Valid for Submission
K03.9 is a billable diagnosis code used to specify a medical diagnosis of disease of hard tissues of teeth, unspecified. The code K03.9 is valid during the fiscal year 2022 from October 01, 2021 through September 30, 2022 for the submission of HIPAA-covered transactions.
The ICD-10-CM code K03.9 might also be used to specify conditions or terms like dental caries secondary to acquired defects of tooth structure, disorder of hard tissues of teeth or secondary dental caries associated with local or systemic factors.
Unspecified diagnosis codes like K03.9 are acceptable when clinical information is unknown or not available about a particular condition. Although a more specific code is preferable, unspecified codes should be used when such codes most accurately reflect what is known about a patient's condition. Specific diagnosis codes should not be used if not supported by the patient's medical record.
Index to Diseases and Injuries
The Index to Diseases and Injuries is an alphabetical listing of medical terms, with each term mapped to one or more ICD-10 code(s). The following references for the code K03.9 are found in the index:
The following clinical terms are approximate synonyms or lay terms that might be used to identify the correct diagnosis code:
- Dental caries secondary to acquired defects of tooth structure
- Disorder of hard tissues of teeth
- Secondary dental caries associated with local or systemic factors
Convert K03.9 to ICD-9 Code
Information for Patients
What are teeth?
Your teeth are made of a hard, bonelike material. There are four parts:
- Enamel, your tooth's hard surface
- Dentin, the hard yellow part under the enamel
- Cementum, the hard tissue that covers the root and keeps your teeth in place
- Pulp, the soft connective tissue in the center of your tooth. It contains nerves and blood vessels.
You need your teeth for many activities that you may take for granted. These include eating, speaking and even smiling.
What are tooth disorders?
There are many different problems that can affect your teeth, including
- Tooth decay - damage to a tooth's surface, which can lead to cavities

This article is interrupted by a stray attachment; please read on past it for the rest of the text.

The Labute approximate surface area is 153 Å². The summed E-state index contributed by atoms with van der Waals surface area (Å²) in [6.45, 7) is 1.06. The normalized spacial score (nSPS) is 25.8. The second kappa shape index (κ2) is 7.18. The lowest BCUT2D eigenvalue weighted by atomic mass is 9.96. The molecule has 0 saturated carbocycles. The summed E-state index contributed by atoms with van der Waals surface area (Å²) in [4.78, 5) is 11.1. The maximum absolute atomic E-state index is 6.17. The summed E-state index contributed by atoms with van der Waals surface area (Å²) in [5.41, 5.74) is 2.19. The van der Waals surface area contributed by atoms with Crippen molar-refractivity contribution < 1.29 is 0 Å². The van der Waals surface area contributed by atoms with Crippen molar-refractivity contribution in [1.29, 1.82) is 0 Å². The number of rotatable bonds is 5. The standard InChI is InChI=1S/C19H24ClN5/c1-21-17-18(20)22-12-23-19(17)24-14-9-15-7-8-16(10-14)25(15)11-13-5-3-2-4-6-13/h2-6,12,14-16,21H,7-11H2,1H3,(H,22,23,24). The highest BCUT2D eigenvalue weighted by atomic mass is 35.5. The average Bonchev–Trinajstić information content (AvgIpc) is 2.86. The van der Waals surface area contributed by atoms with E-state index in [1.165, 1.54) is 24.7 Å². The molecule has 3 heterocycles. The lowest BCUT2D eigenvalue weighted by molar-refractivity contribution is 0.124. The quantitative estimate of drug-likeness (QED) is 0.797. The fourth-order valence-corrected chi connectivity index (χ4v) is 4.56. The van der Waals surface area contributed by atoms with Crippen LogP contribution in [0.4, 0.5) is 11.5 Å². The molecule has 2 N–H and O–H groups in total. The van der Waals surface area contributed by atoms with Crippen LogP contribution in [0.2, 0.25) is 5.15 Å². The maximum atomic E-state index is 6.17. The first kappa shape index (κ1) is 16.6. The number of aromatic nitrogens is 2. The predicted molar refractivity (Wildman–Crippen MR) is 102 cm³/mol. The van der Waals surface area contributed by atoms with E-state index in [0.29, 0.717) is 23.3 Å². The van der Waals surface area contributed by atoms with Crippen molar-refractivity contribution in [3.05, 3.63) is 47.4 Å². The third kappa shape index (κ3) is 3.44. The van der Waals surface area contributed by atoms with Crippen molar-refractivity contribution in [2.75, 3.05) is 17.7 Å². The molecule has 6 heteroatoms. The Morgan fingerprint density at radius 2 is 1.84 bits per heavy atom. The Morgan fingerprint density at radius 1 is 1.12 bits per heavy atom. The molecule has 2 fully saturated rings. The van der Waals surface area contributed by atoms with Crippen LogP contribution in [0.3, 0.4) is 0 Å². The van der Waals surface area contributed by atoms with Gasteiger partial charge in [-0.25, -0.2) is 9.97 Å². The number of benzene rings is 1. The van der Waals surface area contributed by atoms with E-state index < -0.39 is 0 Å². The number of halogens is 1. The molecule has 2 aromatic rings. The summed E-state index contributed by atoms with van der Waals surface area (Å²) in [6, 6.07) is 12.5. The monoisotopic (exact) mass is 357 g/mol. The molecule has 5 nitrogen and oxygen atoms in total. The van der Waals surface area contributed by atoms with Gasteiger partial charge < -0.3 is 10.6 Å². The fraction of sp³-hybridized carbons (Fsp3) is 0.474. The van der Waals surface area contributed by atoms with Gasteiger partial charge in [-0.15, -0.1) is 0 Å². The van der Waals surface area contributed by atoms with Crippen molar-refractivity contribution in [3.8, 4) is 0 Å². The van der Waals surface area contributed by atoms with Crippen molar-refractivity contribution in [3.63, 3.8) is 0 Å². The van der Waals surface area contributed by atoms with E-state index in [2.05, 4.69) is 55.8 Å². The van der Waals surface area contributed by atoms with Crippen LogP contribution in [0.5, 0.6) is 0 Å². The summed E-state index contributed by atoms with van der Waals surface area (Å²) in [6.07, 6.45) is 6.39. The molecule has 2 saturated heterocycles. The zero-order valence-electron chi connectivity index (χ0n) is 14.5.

- Abscess - a pocket of pus, caused by a tooth infection
- Impacted tooth - a tooth did not erupt (break through the gum) when it should have. It is usually wisdom teeth that are impacted, but it can sometimes happen to other teeth.
- Misaligned teeth (malocclusion)
- Tooth injuries such as broken or chipped teeth
What causes tooth disorders?
The causes of tooth disorders varies, depending on the problem. Sometimes the cause is not taking good care of your teeth. In other cases, you may have been born with the problem or the cause is an accident.
What are the symptoms of tooth disorders?
The symptoms can vary, depending on the problem. Some of the more common symptoms include
- Abnormal color or shape of the tooth
- Tooth pain
- Worn-down teeth
How are tooth disorders diagnosed?
Your dentist will ask about your symptoms, look at your teeth, and probe them with dental instruments. In some cases, you may need dental x-rays.
What are the treatments for tooth disorders?
The treatment will depend on the problem. Some common treatments are
- Fillings for cavities
- Root canals for cavities or infections that affect the pulp (inside of the tooth)
- Extractions (pulling teeth) for teeth that are impacted and causing problems or are too damaged to be fixed. You may also have a tooth or teeth pulled because of overcrowding in your mouth.
Can tooth disorders be prevented?
The main thing that you can do to prevent tooth disorders is to take good care of your teeth:
- Brush your teeth twice a day with a fluoride toothpaste
- Clean between your teeth every day with floss or another type of between-the-teeth cleaner
- Limit sugary snacks and drinks
- Don't smoke or chew tobacco
- See your dentist or oral health professional regularly
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